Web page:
Saoirse Ronan, Oscar veteran at 23, laughs off her chances

Saoirse Ronan arrives for the British Academy of Film and Television Awards (BAFTA) at the Royal Albert Hall in London, Britain, February 18, 2018. (Reuters)
Updated 20 February 2018
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Saoirse Ronan, Oscar veteran at 23, laughs off her chances

PARIS: Saoirse Ronan is not like other Hollywood stars.
Spread out on a sofa in a luxury Paris hotel in a “Mary Magdalene, sorry Maggie Marilyn” pyjama suit looking like a vamp from “The Great Gatsby,” she is joking about her bad skin.
The sideburns of acne she has in “Lady Bird,” the acclaimed coming-of-age movie that has won her a third Oscar nomination at the age of 23, were very much her own, she laughed.
“No, they were real!” she told AFP. “I had a bad skin at the time so we just didn’t cover it up.
“Weirdly I never got bad skin as a teenager at all,” said the Irish actress, who was first nominated for an Academy Award when she was only 13 for “Atonement.”
“It was only when I was 21 or 22 when I was doing loads of press that I got it. So, it was you that did it,” she laughed.
Ronan is often talked about as one of the most talented actors of her generation — she won a best actress Golden Globe last month for “Lady Bird,” her “sensational” portrayal of a Sacramento teenager in the last year of high school whose lofty ambitions are often at odds with reality and her family’s precarious finances.
She is also one of the most down-to-earth, seemingly unphased by having grown up in front of the camera as a child actor from the age of eight.
“My Mam came away with me on every job till I was 18, and my Dad is an actor, so they understood the pitfalls.”
Even so, “going through puberty on screen can very easily be terrifying. You are so aware of what you look like, and to have a lens pointed at your face,” she told AFP as she promoted “Lady Bird” in the French capital.
“So you have to have the attitude that it is more important to get what you are doing right than worry whether you look pretty.”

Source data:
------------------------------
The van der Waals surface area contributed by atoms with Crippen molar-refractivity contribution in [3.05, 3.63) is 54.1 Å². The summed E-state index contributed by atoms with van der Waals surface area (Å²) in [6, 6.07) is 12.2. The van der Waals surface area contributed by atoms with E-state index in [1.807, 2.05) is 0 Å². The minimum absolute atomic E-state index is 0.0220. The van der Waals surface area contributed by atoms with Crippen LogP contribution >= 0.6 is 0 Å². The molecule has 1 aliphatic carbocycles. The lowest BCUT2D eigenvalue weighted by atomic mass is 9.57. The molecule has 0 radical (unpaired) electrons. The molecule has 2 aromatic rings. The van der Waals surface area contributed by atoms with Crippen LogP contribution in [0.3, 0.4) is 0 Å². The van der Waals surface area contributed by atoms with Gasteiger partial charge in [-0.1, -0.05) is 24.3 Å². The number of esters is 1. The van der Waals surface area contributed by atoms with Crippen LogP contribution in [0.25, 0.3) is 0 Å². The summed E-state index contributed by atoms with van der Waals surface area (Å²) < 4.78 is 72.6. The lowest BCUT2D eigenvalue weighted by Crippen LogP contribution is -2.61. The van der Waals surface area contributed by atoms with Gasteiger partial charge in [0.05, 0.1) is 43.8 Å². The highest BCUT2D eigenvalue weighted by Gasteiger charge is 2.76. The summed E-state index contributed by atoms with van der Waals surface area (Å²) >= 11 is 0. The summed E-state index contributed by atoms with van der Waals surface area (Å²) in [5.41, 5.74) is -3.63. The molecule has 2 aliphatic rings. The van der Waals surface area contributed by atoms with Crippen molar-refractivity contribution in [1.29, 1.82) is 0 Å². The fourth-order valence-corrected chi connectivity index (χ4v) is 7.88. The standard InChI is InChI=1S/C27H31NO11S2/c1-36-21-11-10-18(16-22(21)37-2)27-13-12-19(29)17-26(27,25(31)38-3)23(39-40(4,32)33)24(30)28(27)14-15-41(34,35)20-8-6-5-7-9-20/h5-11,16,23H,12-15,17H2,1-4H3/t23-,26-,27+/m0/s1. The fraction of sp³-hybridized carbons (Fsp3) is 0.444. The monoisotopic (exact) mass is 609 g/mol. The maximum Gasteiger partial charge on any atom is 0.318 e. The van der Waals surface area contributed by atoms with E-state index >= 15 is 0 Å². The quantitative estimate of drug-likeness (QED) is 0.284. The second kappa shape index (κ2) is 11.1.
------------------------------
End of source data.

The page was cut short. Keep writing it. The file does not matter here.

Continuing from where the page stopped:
Doing good work has been Ronan’s watchword since she was very young, carefully choosing quality films rather than playing the fame game.
“I was offered an action film at the same time as ‘Atonement’ (when she was 12) but I knew even then that was not the direction I wanted to go in,” she said.
She was a more obvious choice to play an Irish immigrant in “Brooklyn,” and Ronan insisted that hooking up with indie star Greta Gerwig for her directorial debut on “Lady Bird” was also a “no-brainer.”
“When you read a script where one of the introductory scenes is someone arguing with their mother and jumping out of a car it is a massive selling point. With Greta I knew it would be smart, interesting and funny,” she said.
Gerwig, who made her name both writing and starring in “Frances Ha” and “Mistress America” with director Noah Baumbach, said it was a marriage made in heaven.
Even though the film is semi-autobiographical, Gerwig said she didn’t really “understand the character until (Ronan) started saying the lines... she is this flawed but amazing heroine.”
And for her part, Ronan said she cried when Gerwig was nominated for an Oscar. Incredibly it was only the fifth time that a woman had been nominated for best director.
“She deserves it so much. It was a really momentous thing for the times we are in to have at least one woman nominated and completely deservedly. That means a lot to all of us,” said Ronan.
In terms of empowerment, “getting to play a confident teenage girl” also mattered hugely, she said.